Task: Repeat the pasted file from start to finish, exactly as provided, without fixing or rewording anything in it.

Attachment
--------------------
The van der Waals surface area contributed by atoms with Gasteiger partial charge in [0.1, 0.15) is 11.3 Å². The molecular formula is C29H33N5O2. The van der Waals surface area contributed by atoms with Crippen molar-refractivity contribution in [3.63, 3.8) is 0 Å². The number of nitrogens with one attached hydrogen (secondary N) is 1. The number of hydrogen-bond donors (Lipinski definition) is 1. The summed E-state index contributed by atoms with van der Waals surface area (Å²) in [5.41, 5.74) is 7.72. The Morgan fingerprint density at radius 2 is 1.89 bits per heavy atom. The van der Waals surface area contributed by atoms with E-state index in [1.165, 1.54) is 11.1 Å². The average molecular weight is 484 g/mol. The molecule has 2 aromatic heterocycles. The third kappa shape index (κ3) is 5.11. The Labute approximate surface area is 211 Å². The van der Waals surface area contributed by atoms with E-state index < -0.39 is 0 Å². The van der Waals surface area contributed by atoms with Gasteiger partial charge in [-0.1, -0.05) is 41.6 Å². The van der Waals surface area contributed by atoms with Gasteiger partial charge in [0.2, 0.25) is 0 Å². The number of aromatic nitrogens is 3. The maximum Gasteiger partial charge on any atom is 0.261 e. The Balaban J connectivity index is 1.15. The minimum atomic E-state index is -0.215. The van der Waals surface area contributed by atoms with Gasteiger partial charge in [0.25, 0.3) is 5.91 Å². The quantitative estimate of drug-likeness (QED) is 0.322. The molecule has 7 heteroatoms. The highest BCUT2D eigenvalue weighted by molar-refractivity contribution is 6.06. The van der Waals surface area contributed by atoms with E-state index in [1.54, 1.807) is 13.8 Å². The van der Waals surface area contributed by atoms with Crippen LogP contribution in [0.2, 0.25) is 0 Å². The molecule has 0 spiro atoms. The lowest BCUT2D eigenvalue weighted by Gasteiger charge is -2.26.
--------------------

The van der Waals surface area contributed by atoms with Gasteiger partial charge in [0.1, 0.15) is 11.3 Å². The molecular formula is C29H33N5O2. The van der Waals surface area contributed by atoms with Crippen molar-refractivity contribution in [3.63, 3.8) is 0 Å². The number of nitrogens with one attached hydrogen (secondary N) is 1. The number of hydrogen-bond donors (Lipinski definition) is 1. The summed E-state index contributed by atoms with van der Waals surface area (Å²) in [5.41, 5.74) is 7.72. The Morgan fingerprint density at radius 2 is 1.89 bits per heavy atom. The van der Waals surface area contributed by atoms with E-state index in [1.165, 1.54) is 11.1 Å². The average molecular weight is 484 g/mol. The molecule has 2 aromatic heterocycles. The third kappa shape index (κ3) is 5.11. The Labute approximate surface area is 211 Å². The van der Waals surface area contributed by atoms with E-state index < -0.39 is 0 Å². The van der Waals surface area contributed by atoms with Gasteiger partial charge in [-0.1, -0.05) is 41.6 Å². The van der Waals surface area contributed by atoms with Gasteiger partial charge in [0.2, 0.25) is 0 Å². The number of aromatic nitrogens is 3. The maximum Gasteiger partial charge on any atom is 0.261 e. The Balaban J connectivity index is 1.15. The minimum atomic E-state index is -0.215. The van der Waals surface area contributed by atoms with Gasteiger partial charge in [0.25, 0.3) is 5.91 Å². The quantitative estimate of drug-likeness (QED) is 0.322. The molecule has 7 heteroatoms. The highest BCUT2D eigenvalue weighted by molar-refractivity contribution is 6.06. The van der Waals surface area contributed by atoms with E-state index in [1.54, 1.807) is 13.8 Å². The van der Waals surface area contributed by atoms with Crippen LogP contribution in [0.2, 0.25) is 0 Å². The molecule has 0 spiro atoms. The lowest BCUT2D eigenvalue weighted by Gasteiger charge is -2.26.